Several years ago, the Wisconsin Department of Natural Resources announced a program to clean up Lake Mendota at a cost of almost $18 million over 10 years. However, county residents say they”d be willing to pay $52 million for the job, according to a University of Wisconsin Madison survey.
“Our survey results are clear evidence that the benefits of the current effort to improve the lake”s water quality far exceed the project”s costs,” says Richard Bishop, a natural resource economist in the College of Agricultural and Life Sciences. “The survey as well as preliminary focus groups we held here in Madison showed that people in Dane County are deeply concerned about Lake Mendota.”
Bishop says the question of the project”s value came up in one of his classes, which then began the research. Two students in that class — Basil Stumborg and Kenneth Baerenklau — are now graduate students in the Department of Agricultural and Applied Economics. They completed the study with Bishop.
The researchers found that the average Dane County household was willing to pay $338 over 10 years to improve water clarity and lake weeds, and reduce the frequency of summer algal blooms from one day out of every two days to one day out of every five days.
The average respondent was a 48-year-old man with an annual household income of $62,400. The study found that no respondent was willing to pay more than one percent of his or her annual income to clean up Lake Mendota. Among the other findings:
oPeople with higher incomes or more education were willing to pay more than those with less income or education.
oPeople with houses close to the lake were willing to pay more for cleanup than people with houses farther away.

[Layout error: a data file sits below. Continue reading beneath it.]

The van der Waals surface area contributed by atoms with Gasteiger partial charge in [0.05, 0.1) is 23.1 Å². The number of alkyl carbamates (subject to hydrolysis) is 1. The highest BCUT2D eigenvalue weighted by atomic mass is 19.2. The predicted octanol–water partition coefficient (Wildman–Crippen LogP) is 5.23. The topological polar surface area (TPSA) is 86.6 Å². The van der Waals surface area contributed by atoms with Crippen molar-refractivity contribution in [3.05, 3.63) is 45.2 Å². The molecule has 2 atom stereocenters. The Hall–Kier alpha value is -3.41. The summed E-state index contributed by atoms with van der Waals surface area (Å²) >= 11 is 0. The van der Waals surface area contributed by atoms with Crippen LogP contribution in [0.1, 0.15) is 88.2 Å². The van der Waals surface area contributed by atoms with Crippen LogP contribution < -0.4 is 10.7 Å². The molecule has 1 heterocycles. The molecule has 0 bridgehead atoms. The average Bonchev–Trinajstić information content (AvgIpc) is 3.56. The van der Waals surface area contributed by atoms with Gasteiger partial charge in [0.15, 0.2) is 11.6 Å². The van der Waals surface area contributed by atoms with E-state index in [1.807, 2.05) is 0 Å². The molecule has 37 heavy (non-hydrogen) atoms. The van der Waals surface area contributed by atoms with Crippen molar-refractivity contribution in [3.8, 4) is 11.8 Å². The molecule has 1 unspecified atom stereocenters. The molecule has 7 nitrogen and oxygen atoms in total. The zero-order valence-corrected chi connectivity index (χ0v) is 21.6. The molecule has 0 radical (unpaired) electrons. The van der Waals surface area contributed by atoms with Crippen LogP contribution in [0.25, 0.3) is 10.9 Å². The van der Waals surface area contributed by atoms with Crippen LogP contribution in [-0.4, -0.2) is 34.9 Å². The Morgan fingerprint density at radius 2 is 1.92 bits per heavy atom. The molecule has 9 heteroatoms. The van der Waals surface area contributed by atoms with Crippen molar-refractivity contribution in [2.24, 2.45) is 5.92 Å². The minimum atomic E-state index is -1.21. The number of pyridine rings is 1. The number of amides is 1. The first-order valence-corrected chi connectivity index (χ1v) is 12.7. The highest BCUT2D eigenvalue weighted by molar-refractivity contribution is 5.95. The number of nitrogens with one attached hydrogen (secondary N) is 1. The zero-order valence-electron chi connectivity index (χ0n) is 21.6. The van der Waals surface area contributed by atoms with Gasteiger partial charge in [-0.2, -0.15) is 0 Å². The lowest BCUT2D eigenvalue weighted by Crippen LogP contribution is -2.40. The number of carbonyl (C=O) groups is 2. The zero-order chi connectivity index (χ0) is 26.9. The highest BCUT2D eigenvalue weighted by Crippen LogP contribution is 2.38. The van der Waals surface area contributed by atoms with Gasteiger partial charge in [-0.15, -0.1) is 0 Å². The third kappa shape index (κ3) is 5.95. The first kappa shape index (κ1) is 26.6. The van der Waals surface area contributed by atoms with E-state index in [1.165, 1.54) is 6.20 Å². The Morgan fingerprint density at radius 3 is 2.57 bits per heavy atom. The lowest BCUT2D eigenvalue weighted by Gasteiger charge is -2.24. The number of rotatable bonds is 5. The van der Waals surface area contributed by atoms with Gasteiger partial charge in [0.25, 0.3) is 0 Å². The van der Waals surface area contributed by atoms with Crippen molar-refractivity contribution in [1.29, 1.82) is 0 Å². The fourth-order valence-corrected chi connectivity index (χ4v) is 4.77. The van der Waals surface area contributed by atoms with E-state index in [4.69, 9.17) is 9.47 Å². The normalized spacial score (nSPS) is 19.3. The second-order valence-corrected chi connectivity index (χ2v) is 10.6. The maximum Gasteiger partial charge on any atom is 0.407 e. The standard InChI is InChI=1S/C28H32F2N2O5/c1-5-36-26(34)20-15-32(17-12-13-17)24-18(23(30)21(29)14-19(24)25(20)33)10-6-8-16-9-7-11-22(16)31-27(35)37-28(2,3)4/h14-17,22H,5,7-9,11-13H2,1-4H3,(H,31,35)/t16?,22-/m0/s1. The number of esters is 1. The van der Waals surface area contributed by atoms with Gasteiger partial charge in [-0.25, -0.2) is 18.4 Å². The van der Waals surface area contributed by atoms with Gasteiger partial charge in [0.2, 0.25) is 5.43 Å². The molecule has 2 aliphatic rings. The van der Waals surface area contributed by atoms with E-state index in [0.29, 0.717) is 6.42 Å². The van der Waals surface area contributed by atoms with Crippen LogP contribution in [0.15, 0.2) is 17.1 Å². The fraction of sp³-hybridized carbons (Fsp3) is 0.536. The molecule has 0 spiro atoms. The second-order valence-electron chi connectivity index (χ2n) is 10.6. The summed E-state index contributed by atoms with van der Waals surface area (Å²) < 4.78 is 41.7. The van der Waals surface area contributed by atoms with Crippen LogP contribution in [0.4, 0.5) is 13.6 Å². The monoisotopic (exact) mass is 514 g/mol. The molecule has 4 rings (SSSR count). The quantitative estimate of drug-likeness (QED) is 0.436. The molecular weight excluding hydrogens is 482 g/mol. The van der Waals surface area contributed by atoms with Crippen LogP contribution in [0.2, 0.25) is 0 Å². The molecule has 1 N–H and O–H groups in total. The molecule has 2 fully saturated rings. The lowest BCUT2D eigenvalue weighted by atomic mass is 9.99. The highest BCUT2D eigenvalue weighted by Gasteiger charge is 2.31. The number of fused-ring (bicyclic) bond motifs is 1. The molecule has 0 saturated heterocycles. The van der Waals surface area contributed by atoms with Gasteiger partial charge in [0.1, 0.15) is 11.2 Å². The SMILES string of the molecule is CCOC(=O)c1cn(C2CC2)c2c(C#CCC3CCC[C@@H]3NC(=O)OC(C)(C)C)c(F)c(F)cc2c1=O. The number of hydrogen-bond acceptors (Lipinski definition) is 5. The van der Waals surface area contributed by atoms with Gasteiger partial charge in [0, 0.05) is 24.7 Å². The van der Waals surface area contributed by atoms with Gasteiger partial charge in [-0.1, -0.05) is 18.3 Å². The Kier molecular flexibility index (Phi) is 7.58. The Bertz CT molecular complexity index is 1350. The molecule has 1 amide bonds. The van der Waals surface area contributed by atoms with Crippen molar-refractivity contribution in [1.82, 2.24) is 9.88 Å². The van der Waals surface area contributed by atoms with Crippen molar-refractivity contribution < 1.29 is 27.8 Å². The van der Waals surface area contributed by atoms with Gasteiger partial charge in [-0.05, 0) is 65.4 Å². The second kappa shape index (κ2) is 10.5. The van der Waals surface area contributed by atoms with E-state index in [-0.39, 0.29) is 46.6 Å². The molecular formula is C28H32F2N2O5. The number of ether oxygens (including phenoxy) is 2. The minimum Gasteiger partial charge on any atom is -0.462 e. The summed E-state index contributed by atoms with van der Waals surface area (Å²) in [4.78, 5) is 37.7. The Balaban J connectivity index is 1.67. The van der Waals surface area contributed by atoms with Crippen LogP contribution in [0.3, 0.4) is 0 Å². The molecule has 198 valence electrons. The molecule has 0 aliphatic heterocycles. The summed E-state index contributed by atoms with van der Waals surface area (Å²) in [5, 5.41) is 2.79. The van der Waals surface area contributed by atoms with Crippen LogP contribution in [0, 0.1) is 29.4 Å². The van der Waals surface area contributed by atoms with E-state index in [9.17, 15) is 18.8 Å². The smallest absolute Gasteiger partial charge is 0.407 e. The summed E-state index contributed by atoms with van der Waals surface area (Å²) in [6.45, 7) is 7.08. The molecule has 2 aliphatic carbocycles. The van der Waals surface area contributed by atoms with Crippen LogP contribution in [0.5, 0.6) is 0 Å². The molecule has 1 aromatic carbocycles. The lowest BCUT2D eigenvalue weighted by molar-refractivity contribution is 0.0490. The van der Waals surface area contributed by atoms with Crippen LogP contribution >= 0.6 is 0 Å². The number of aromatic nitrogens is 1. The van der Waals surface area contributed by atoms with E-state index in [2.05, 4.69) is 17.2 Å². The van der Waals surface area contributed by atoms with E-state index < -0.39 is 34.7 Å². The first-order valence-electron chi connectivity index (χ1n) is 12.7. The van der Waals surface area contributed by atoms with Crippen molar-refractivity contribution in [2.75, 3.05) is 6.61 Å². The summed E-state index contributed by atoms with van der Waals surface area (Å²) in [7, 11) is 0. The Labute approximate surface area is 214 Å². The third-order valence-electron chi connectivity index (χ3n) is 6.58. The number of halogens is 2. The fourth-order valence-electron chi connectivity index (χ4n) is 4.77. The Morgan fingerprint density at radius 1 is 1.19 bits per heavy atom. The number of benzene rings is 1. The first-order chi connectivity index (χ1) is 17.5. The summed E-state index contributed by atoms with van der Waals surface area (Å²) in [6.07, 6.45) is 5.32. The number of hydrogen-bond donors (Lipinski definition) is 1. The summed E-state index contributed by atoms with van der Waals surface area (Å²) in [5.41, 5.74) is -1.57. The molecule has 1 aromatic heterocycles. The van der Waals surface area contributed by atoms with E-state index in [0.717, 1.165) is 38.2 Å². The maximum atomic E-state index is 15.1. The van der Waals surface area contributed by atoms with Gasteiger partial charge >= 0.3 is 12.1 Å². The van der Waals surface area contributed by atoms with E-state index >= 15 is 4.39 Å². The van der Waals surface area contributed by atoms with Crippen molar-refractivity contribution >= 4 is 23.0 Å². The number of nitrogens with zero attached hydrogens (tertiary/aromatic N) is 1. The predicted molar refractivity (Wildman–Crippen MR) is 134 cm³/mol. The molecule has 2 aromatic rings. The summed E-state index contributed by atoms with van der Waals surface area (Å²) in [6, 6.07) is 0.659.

oYoung people were willing to pay more than those who are older.
oWomen were willing to pay more than men.
Madison and adjacent communities surround Lake Mendota, a popular recreational site. Area residents have been concerned about the lake”s water quality for decades. The lake”s primary problem is excessive phosphorus runoff from a diffuse set of agricultural and urban sources. The phosphorus feeds foul-smelling, unsightly algal blooms that reduce the pleasure people take in activities on the lake and along its shore.
The problems of Lake Mendota are typical of those across the country, Bishop says. Nonpoint source pollution is the leading cause of water quality problems in most states, according to the U.S. Environmental Protection Agency. And nutrient-rich runoff is one of the chief problems affecting the country”s lakes, rivers and estuaries.
In summer, Mendota has algal blooms about half the time. Long-term studies by limnologists with the UW-Madison and Wisconsin Department of Natural Resources show that reducing phosphorus entering the lake by half — as planned under the current Wisconsin DNR program — would reduce the bloom frequency from 50 percent of summer days to 20 percent of the days.
The 50-percent phosphorus reduction for Lake Mendota was estimated to cost $17.8 million over 10 years, with more than half the money coming from land owners and communities, and approximately $8.6 million from a Wisconsin DNR program. The lake and its watershed are part of Wisconsin”s Nonpoint Source Pollution Abatement Program. The program provides cost-sharing grants and technical support to help landowners and communities that voluntarily decide to install and maintain practices that reduce pollution. For instance, money will go to farmers in the watershed to defray the costs of installing and maintaining practices such as stream-side buffer zones, livestock fencing, runoff diversion and wetland restoration. Municipalities are eligible for funds for activities such as increased street sweeping and storm water detention ponds.
Bishop, Stumborg and Baerenklau conducted a random survey of 500 Dane County residents in December 1997. The survey, in referendum format, asked residents how each would vote on a proposed government program to make the improvements in Mendota”s water quality. Each respondent was asked if he or she would support the program if it would increase the taxes on that household by a particular figure. Amounts ranged from $0 to $300 per year over 10 years. Based on the survey, along with income and demographic information, the researchers projected the survey response to the county-wide estimate of $52 million.
The research was supported by: state funding to the UW-Madison College of Agricultural and Life Sciences; a National Science Foundation grant to the UW-Madison Center for Limnology; and a Pew Foundation grant to UW-Madison limnologist Stephen Carpenter.